Dillard's urges us to analyze this case under the doctrines governing waiver of the right to arbitrate, rather than as a breach-of-contract case. We believe that it is more accurate to describe Dillard's behavior as breach of contract. However, we briefly note that if we were to approach this as a waiver case, we would have no difficulty finding that Dillard's waived its right to arbitrate Brown's claims. “A party seeking to prove waiver of a right to arbitrate must demonstrate (1) knowledge of an existing right to compel arbitration; (2) acts inconsistent with that existing right; and (3) prejudice to the party opposing arbitration resulting from such inconsistent acts.” Britton v. Co-op Banking Group, 916 F.2d 1405, 1412 (9th Cir.1990). Dillard's concedes that it knew of its right to arbitrate, and its refusal to arbitrate after being served with Brown's notice of intent to arbitrate was an act inconsistent with that right. Thus, the first two prongs of the waiver test are easily satisfied.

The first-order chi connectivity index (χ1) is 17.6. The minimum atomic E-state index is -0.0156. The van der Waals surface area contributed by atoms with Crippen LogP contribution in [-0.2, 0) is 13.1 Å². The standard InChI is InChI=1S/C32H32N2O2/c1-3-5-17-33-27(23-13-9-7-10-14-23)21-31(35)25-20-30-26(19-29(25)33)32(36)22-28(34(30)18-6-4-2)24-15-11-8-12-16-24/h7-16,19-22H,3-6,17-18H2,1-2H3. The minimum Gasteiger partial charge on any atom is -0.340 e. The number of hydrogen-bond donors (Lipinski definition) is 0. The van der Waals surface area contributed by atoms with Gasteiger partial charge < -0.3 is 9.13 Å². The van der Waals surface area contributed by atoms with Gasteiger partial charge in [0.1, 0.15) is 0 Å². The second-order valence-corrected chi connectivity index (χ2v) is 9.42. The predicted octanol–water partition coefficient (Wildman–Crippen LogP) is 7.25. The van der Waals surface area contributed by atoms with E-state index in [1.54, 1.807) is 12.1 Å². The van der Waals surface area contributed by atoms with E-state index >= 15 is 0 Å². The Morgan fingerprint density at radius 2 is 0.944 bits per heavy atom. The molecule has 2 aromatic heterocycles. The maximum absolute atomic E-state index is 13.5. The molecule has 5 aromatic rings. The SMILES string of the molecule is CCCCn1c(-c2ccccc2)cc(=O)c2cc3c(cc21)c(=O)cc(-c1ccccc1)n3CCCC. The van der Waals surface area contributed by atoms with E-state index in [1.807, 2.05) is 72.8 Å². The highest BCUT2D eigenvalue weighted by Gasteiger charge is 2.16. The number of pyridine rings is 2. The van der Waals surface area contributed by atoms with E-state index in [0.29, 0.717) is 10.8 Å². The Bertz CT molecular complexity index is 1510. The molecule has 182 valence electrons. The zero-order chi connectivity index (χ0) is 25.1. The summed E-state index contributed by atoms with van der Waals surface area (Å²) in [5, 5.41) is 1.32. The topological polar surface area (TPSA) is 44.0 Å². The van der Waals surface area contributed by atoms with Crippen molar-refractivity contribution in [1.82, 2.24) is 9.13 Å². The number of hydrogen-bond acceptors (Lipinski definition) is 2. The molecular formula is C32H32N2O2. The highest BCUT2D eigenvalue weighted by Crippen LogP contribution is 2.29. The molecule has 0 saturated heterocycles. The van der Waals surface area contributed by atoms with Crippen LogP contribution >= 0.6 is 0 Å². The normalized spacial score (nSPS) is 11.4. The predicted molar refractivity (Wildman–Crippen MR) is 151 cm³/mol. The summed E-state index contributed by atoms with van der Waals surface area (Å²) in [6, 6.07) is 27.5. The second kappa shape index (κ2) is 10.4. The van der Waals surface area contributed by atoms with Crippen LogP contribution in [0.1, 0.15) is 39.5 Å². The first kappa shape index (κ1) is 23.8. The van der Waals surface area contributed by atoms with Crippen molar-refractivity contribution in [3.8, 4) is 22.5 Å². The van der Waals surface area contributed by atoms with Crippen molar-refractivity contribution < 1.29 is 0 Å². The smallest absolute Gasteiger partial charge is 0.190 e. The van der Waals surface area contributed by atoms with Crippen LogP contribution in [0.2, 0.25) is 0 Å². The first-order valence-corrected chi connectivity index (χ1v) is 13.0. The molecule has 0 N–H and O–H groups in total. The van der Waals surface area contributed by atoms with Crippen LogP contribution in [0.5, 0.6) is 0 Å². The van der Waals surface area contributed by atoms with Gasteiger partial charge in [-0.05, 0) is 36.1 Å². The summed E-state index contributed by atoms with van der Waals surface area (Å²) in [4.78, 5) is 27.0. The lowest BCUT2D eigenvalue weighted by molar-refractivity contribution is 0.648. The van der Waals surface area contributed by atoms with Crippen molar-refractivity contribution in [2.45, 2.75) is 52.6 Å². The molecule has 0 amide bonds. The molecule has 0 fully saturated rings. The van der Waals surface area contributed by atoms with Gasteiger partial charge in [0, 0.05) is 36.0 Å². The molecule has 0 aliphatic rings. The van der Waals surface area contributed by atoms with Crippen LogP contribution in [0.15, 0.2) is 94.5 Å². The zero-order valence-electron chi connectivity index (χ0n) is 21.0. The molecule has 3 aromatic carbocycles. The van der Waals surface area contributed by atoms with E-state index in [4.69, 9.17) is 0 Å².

As to the third prong, Dillard's argues that Brown did not suffer any cognizable prejudice as a result of its refusal to arbitrate. Brown alleges three forms of prejudice: (1) delay due to Dillard's refusal to arbitrate; (2) costs and attorneys' fees incurred due to Dillard's refusal; and (3) the loss of potential evidence and witnesses due to the passage of time. Dillard's responds by citing cases in which no prejudice was found despite the fact that the non-moving party had incurred costs or attorneys' fees, or had otherwise suffered as a result of delay. See e.g., Britton, 916 F.2d at 1413; Lake Comm., Inc. v. ICC Corp., 738 F.2d 1473, 1477 (9th Cir.1984), overruled on other grounds by Mitsubishi Motors Corp. v. Soler Chrysler-Plymouth, Inc., 473 U.S. 614, 632-35, 105 S.Ct. 3346, 87 L.Ed.2d 444 (1985). The problem for Dillard's is that the question in these cases was whether a delay by a defendant in moving to compel arbitration after the initiation of litigation caused cognizable prejudice to the plaintiff. Unsurprisingly, courts are reluctant to find prejudice to the plaintiff who has chosen to litigate, simply because the defendant litigated briefly (e.g., by filing a motion to dismiss or requesting limited discovery) before moving to compel arbitration.